Prime Minister Narendra Modi has infused a lot of “personal energy” into his diplomacy, but it’s difficult to push the Make in India initiative abroad while promoting “Hate in India” at home, says former central minister Shashi Tharoor.
ccording to the seasoned diplomat, Modi’s foreign policy is dogged by a growing perception that the “salesman is selling an empty package”.
“He has brought a lot of personal energy to his diplomacy and there is no underestimating that. His travels have been tireless. He has been a salesman for his view of India and Indian development,” Tharoor told IANS in an interview during a visit here to promote his book “An Era of Darkness”.
“But there are two problems,” said the author-cum-Congress leader.
“The first is there is an increasing perception that this salesman is selling an empty package. The reality at home is not being given enough importance. For example, Indian investors are not investing enough in India. Our home-grown capitalists are taking their money abroad. At the same time, Mr. Modi is trying to sell the attractions of investing in India to foreigners. This is a genuine problem,” said the Lok Sabha member from Kerala’s Thiruvananthapuram constituency.
“The second problem is that diplomacy has always got to be a means to an end. In our time we were clear that the purpose of our foreign policy is to promote a transformation and development of India and the Indian people.
“That is, we need good relations with countries from which investment comes, we need good relations with countries which are sources of our energy security like the Arab world, we need to be on good terms with countries which are important sources of food security, countries where Indians are working and, therefore, they need to feel secure in those foreign countries and so on.
“It cannot be an end in itself. It’s difficult to promote Make in India abroad if you’re promoting ‘Hate in India’ at home,” says the keen student of history, who was Minister of State for External Affairs between May 2009 and April 2010.
He said the main difference between the Congress and the BJP lay in their different views of nationalism — the former believing in an inclusive one which embraces all, irrespective of religion and language, and the latter promoting a narrow variety that is not shared universally.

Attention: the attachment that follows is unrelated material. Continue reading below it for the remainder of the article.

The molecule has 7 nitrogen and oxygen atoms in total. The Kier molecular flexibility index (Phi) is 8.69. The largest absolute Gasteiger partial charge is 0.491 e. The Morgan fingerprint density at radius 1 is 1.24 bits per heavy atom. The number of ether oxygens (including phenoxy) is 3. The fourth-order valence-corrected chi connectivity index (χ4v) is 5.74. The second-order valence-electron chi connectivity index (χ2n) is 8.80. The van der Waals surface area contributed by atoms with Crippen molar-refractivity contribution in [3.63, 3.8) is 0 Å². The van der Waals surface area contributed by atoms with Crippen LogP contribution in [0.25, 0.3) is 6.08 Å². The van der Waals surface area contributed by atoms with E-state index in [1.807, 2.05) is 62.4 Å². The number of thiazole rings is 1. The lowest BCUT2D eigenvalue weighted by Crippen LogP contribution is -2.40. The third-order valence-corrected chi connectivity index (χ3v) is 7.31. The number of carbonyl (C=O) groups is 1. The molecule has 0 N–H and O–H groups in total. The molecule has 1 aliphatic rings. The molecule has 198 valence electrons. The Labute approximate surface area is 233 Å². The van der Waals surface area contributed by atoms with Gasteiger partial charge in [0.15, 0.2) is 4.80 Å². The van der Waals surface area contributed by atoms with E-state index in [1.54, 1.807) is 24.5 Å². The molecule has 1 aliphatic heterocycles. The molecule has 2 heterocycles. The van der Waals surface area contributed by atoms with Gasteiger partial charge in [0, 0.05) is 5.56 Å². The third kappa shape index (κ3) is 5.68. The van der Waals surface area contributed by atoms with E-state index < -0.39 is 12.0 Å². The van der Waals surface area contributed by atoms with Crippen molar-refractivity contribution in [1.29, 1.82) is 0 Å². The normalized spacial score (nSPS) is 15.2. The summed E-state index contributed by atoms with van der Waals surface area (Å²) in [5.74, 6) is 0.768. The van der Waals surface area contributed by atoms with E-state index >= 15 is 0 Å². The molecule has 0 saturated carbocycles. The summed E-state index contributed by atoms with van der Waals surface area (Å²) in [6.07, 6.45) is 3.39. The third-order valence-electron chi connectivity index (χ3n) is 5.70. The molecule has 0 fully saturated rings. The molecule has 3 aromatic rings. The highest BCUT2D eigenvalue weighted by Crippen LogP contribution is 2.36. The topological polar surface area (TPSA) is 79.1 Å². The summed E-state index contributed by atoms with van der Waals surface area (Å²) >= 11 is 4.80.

“Unfortunately, what the ruling dispensation prefers is a narrow-minded nationalism which reduces India to a particular community, the Hindu community, and that too a particular view of Hinduism which may not be shared universally by everyone. For example, the Dalits may dissent from that narrative.
“To call the one nationalism and the other not is absurd. They are all different variants. One is inclusive and the other is narrow-minded nationalism and the (proponents of the) latter happen to be in power now. Some are feeling left out of this nationalism which I feel is a dangerous aspect.”
Having spent a considerable time at the United Nations, Tharoor, who ran for the post of Secretary General in 2006 along with eventual winner Ban Ki-moon, did not want to read too much into the emergence of right wing politics in many countries.
“For example in France, Marine La Pen has captured some 30 percent in the polls but 70 per cent are still opposed to her brand of politics and it’s unlikely that she will win the presidency.
“In Holland, Geert Wilders may have become a highly-visible figure, but he is not going to be capturing the majority. Brexit was an anti-immigrant vote, (Donald) Trump’s victory was partly fuelled by xenophobia. All these things are true but each country’s politics has its own domestic reasons,” Tharoor said.
The charismatic 60-year-old politician gave some hints about his next literary venture.
“This book (‘An Era of Darkness’) has just come out and is coming out in the UK onMarch 2. My publishers are very keen that I write something on the 70th anniversary of India’s independence about the national character and us as a people.”